Engineering to the rescue of threatened art (from the New Yorker)
NYT on America's Great Working-Class Colleges

Jim Schutze from Dallas Observer on School Accountability

Logo-dallasobserverToday, I came across a thought-provoking, well-written blog post by Jim Schutze of the Dallas Observer entitled "Mediocrity Lobby Angry Because Grades for Schools Expose Their Incompetence", published last week. In it, Schutze argues that students who are given mediocre education in school are more likely to end up in prison, and therefore we should all be concerned with improving public education.

In particular, he gives the following stats: "Two-thirds of prison inmates in this country lack high school diplomas. All black men between the ages of 20 and 24 have a greater chance of being locked up than of having a job. Meanwhile, research has found that a 10 percent increase in high school graduation rates can produce a 9 percent decrease in crime rates."

He argues that some measure of accountability is needed to make sure taxpayers' money is "tightly and strategically focused on achievement", describes the "trial version of a new letter-grade system for schools based on a whole matrix of measurements" that the Texas Education Agency is rolling out, touches upon powerful themes such as the unforgiveness of the world toward people who can't read or do math, as well as the machinery of envy where poor people are bombarded with a "relentless barrage of wealth and glamour", takes issue with the reaction of a specific school district to the Texas Education Agency's efforts to introduce this grade-based evaluation system, which said school district apparently branded as an attempt to destroy public education, and finishes with reflections on the attitude of Texan superintendents, who he says have an average base salary of $350,000 a year, when confronted with results that suggest a large number of their students are headed for failure.

Schutze's writing is very powerful so you really have to go and read his post rather than whatever summary I can try to make of it (if you don't have time to read the whole post, the last four paragraphs are particularly sharp). I'd love to know what you think. 


I agree that Schutze's writing is strong, although I think he might be guilty of a bit of correlation/causation conflation. Someone looking to defend the "mediocrats" might point out that high incarceration rates and weak educational outcomes are both associated with (caused by?) environmental circumstances (poverty, lack of job opportunities, lack of role models, ...). In particular, in locations that rely heavily on property taxes for school funding, poverty may directly lead to underfunding of education.

That's not to say I disagree with him. I put some credence in the Druckerism that what gets measured gets improved ... not to mention that, as a tax payer, I'd like to get the biggest bang for my buck. A major sticking point is that measuring schools turns out to be a lot harder than one might think. The idea of measuring "value added" has some appeal, but it remains tricky. As one writer pointed out, if kids come to school hungry, they don't learn as well. A school might provide free lunches, but it can't do anything about breakfast and dinner.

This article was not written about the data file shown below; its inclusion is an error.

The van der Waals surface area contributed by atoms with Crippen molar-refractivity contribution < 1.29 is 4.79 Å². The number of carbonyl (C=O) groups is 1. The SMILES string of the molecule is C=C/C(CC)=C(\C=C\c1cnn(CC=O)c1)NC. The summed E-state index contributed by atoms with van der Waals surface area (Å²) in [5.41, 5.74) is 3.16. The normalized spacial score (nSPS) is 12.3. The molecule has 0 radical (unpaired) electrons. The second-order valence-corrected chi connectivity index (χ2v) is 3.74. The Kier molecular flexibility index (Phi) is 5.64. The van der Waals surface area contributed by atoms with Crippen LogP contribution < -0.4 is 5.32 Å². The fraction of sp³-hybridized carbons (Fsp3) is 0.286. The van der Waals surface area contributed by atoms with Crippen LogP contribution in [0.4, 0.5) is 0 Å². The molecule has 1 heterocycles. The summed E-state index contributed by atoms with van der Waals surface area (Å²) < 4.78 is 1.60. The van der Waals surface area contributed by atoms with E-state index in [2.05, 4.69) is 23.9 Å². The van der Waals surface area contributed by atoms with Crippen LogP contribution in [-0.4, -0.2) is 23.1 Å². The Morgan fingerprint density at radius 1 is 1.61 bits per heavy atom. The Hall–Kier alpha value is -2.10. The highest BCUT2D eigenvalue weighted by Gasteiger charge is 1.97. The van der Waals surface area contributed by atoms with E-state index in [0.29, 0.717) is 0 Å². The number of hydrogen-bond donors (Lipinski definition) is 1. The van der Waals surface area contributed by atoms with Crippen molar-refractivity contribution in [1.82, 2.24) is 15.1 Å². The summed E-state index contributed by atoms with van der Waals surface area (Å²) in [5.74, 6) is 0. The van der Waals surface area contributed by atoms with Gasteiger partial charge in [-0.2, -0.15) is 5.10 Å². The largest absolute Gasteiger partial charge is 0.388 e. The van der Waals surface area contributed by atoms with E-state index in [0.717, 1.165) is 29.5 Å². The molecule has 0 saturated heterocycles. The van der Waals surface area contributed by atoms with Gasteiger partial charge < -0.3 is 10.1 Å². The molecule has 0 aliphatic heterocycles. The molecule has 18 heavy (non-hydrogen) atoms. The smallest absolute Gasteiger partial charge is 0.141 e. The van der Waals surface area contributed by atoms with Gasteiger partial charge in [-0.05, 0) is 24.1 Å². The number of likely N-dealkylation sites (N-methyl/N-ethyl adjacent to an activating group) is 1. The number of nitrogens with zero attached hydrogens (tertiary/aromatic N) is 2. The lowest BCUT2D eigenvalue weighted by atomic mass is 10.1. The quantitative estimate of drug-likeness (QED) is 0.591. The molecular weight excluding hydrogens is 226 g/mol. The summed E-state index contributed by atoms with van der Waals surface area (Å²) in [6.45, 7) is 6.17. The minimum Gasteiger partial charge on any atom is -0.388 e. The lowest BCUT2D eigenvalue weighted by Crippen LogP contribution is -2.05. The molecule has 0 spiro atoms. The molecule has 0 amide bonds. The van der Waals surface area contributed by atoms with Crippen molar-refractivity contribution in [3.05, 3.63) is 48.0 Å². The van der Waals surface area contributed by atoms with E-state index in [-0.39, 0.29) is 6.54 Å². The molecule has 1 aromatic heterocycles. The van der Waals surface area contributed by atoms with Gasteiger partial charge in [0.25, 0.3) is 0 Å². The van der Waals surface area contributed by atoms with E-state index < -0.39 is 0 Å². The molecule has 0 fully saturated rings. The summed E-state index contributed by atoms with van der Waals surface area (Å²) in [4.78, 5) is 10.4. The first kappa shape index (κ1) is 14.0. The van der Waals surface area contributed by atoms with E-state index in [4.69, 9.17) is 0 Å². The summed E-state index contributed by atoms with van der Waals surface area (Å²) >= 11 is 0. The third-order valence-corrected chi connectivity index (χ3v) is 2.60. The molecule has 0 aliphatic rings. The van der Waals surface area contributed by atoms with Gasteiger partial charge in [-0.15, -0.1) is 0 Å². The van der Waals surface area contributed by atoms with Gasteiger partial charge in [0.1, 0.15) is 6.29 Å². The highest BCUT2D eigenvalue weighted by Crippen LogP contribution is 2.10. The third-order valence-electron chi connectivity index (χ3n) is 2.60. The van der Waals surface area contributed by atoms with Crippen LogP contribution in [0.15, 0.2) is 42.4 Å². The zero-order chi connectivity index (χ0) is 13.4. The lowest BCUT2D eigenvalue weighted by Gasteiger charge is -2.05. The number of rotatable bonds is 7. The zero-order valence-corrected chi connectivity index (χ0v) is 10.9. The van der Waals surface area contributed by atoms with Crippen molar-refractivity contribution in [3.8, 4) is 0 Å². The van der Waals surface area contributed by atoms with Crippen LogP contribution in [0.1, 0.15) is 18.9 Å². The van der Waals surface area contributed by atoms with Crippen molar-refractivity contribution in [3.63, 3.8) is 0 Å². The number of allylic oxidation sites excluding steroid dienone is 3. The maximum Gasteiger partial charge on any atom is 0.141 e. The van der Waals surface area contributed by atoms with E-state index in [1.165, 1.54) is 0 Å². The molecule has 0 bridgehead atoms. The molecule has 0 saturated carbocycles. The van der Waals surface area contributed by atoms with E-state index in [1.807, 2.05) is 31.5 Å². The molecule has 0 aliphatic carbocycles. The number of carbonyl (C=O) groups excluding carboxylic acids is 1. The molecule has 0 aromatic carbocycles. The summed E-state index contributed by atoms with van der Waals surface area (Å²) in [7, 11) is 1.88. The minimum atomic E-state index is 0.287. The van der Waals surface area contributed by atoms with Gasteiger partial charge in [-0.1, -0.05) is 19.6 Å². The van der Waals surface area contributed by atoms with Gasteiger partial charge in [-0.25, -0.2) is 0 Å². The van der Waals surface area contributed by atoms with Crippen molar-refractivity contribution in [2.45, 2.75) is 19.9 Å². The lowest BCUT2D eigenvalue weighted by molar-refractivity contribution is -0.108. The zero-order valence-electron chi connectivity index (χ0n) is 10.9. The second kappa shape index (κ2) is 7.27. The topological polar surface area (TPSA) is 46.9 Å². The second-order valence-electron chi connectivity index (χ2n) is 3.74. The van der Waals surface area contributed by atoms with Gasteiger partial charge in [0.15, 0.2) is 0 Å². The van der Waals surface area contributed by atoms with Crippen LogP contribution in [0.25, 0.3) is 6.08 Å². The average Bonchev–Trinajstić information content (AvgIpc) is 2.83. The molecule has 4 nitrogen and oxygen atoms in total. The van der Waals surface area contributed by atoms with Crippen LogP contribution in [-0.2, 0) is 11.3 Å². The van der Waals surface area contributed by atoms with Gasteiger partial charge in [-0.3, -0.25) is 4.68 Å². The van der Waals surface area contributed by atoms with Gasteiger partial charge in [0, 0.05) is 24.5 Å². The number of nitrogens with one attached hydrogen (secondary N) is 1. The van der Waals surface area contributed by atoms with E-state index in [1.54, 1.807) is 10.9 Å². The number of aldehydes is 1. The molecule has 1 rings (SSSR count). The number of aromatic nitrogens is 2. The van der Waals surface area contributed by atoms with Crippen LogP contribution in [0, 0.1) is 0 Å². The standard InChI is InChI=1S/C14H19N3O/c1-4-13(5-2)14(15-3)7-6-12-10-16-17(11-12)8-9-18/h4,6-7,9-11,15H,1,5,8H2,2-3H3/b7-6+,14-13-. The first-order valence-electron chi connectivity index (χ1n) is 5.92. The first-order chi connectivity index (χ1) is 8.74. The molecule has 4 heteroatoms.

The (plug: highly ranked) ed school at Michigan State U. has a blog,, where school "grades" are a frequent topic. We can't just throw up our hands and say "too hard, can't do it" (a response we hopefully would not accept from the students), but getting it right is going to take a great deal of care and effort (and likely more than a few iterations).

Thanks for the comment! It's very true that poverty and underfunding of education are closely connected in the American model of relying on property taxes to fund schools. I also like your point about the lack of role models a lot.

When I studied in the French system, we laughed at the American passion for multi-choice quizzes in trying to measure everything. In France we were tested nationally twice: at the end of middle school and at the end of high school. And that was it. Also, our tests involved complex questions, which had to be graded by real people instead of machines. Those graders had to get paid. To have a good measurement system, you have to be willing to pay for it.

My case was a bit unusual since I was in a Lycee Francais abroad, so I spent my whole elementary and secondary education there, but all French high schools are measured by their results at the baccalaureat at the end of high school. Students at the end of middle schools give their preference for the high school they want to attend but they are assigned to a specific local high school. The stakes are particularly high in Paris, where high schools can be of very high quality in one place and of poor quality close-by.

Back in the days, I think the best students in Paris asked to learn Russian as first foreign language to be put in the good high schools that offered such classes. (I learned Russian because I was interested in it; again, I didn't have the same problem of risking to be put in a bad high school, since there was only one to choose from, but I remember having friends in Paris who had studied Russian for that reason.) I wonder how money for schools is allocated between each arrondissement in Paris. I'll have to research it!

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